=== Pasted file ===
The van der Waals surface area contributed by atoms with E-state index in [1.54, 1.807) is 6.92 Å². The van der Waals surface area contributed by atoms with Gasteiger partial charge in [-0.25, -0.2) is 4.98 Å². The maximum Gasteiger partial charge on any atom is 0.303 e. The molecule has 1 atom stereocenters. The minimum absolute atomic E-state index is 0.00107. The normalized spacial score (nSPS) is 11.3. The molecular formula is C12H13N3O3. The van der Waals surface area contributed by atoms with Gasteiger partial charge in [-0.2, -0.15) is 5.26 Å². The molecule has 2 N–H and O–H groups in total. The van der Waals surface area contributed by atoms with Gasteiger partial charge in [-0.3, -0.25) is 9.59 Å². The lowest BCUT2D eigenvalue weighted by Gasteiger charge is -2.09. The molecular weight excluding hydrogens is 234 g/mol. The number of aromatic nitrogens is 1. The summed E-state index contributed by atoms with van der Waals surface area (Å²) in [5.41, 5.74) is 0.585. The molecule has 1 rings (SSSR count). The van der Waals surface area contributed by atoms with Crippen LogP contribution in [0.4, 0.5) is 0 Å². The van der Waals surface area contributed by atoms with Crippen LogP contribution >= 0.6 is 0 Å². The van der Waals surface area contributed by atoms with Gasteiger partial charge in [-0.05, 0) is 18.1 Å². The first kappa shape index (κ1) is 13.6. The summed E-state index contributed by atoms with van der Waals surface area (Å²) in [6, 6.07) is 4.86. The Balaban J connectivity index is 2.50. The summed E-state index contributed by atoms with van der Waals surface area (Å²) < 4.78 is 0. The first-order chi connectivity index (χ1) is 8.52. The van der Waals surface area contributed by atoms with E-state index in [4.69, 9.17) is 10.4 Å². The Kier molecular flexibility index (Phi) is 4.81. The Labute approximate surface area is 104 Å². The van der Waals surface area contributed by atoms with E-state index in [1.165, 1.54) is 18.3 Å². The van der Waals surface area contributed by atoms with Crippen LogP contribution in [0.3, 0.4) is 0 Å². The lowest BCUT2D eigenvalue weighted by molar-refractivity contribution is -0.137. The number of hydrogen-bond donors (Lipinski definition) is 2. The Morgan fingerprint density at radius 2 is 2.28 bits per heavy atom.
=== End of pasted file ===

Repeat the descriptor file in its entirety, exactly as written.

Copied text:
The van der Waals surface area contributed by atoms with E-state index in [1.54, 1.807) is 6.92 Å². The van der Waals surface area contributed by atoms with Gasteiger partial charge in [-0.25, -0.2) is 4.98 Å². The maximum Gasteiger partial charge on any atom is 0.303 e. The molecule has 1 atom stereocenters. The minimum absolute atomic E-state index is 0.00107. The normalized spacial score (nSPS) is 11.3. The molecular formula is C12H13N3O3. The van der Waals surface area contributed by atoms with Gasteiger partial charge in [-0.2, -0.15) is 5.26 Å². The molecule has 2 N–H and O–H groups in total. The van der Waals surface area contributed by atoms with Gasteiger partial charge in [-0.3, -0.25) is 9.59 Å². The lowest BCUT2D eigenvalue weighted by Gasteiger charge is -2.09. The molecular weight excluding hydrogens is 234 g/mol. The number of aromatic nitrogens is 1. The summed E-state index contributed by atoms with van der Waals surface area (Å²) in [5.41, 5.74) is 0.585. The molecule has 1 rings (SSSR count). The van der Waals surface area contributed by atoms with Crippen LogP contribution in [0.4, 0.5) is 0 Å². The van der Waals surface area contributed by atoms with Crippen LogP contribution >= 0.6 is 0 Å². The van der Waals surface area contributed by atoms with Gasteiger partial charge in [-0.05, 0) is 18.1 Å². The first kappa shape index (κ1) is 13.6. The summed E-state index contributed by atoms with van der Waals surface area (Å²) in [6, 6.07) is 4.86. The Balaban J connectivity index is 2.50. The summed E-state index contributed by atoms with van der Waals surface area (Å²) < 4.78 is 0. The first-order chi connectivity index (χ1) is 8.52. The van der Waals surface area contributed by atoms with E-state index in [4.69, 9.17) is 10.4 Å². The Kier molecular flexibility index (Phi) is 4.81. The Labute approximate surface area is 104 Å². The van der Waals surface area contributed by atoms with E-state index in [1.165, 1.54) is 18.3 Å². The van der Waals surface area contributed by atoms with Crippen LogP contribution in [0.3, 0.4) is 0 Å². The lowest BCUT2D eigenvalue weighted by molar-refractivity contribution is -0.137. The number of hydrogen-bond donors (Lipinski definition) is 2. The Morgan fingerprint density at radius 2 is 2.28 bits per heavy atom.